The Future of Conferences is Online
Here’s a prediction: In the next few years, online conferences will take a meaningful market share from traditional in-person, physical conferences.
Update: In the five days since I published this article, my prediction has gone from “kind of out there” to a no-brainer. Now it’s newsworthy when a conference isn’t cancelled. By the time you read it, this whole post may be totally obsolete.
Why IRL conferences are doomed
At this moment (late February 2020), every single event planner in the world is debating whether or not to cancel their already-scheduled conferences this year due to COVID-19 fears. Just in the last two weeks Mobile World Congress in Barcelona, GDC (Game Developers Conference) in San Francisco, Facebook’s F8 in San Jose, and Shopify’s developer conference in Toronto have all been canceled. There are certainly more to come.
Even setting aside pandemic fears, traditional conferences are probably not sustainable in the long term for several other reasons:
- Borders are tightening (c.f. the US travel ban’s impact on science conferences)
- Environmental guilt about unnecessary flying is becoming a factor when making travel plans.
- Potential audience members are more globally distributed than ever, making it harder for organizers to select a convenient location.
- A massive portion of conference costs go to facilities, making them unnecessarily expensive and limiting who can attend.
- Forcing people to take time away from their responsibilities to travel to a conference limits who can attend, and is increasingly being recognized as a barrier to inclusion.
I suspect that widespread cancellations of conferences this year will lead people to question the conventional way of organizing conferences going forward.
What do you really want out of a conference, anyways?
It’s worth identifying what the core Jobs To Be Done are for conferences:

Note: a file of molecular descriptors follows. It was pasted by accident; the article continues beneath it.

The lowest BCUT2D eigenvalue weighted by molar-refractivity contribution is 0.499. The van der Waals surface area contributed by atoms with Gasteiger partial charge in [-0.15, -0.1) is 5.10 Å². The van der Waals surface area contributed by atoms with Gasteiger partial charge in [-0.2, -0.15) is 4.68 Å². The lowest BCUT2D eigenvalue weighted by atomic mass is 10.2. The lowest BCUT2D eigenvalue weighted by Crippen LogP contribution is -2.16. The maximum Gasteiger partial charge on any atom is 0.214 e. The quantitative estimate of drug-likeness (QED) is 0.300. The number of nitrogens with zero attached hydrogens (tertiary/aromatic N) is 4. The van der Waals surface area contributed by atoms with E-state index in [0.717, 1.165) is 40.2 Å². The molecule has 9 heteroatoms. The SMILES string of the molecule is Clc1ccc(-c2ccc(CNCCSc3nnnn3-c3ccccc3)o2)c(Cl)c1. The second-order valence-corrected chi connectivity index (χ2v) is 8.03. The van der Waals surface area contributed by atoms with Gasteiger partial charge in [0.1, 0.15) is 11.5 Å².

- Education – Expert, timely content you can’t get anywhere else, along with dedicated time to learn.
- Networking – The ability to meet and interact with other people in your field.
- Marketing – Companies put on conferences like Dreamforce and F8 to promote their products to a captive audience. Sponsors pay for access to those highly targeted leads. Speakers speak at conferences for exposure and reputation building.
- Company-funded vacation – Admittedly, a significant appeal to many conferences is the opportunity to spend a few days in a fun city (or Las Vegas) on the boss’s dime.
Aside from the free vacation aspect, these JTBD can all be served as well, or better, by online conferences.
Online conferences can theoretically happen today
If you wanted to replace your canceled IRL conference this year with a virtual conference, the tools to hack that together already exist. You can use Eventbrite to sell tickets (you were already probably using this for your physical event). Sessions could be broadcast via a series of private webinars on Zoom. You can create a Discord server or Slack team to handle the social interactions for participants.
While running a conference using a number of different tools kludged together should technically work, there’s enough friction created by switching between them that it might create too much cognitive overhead for attendees.
Examples of online conferences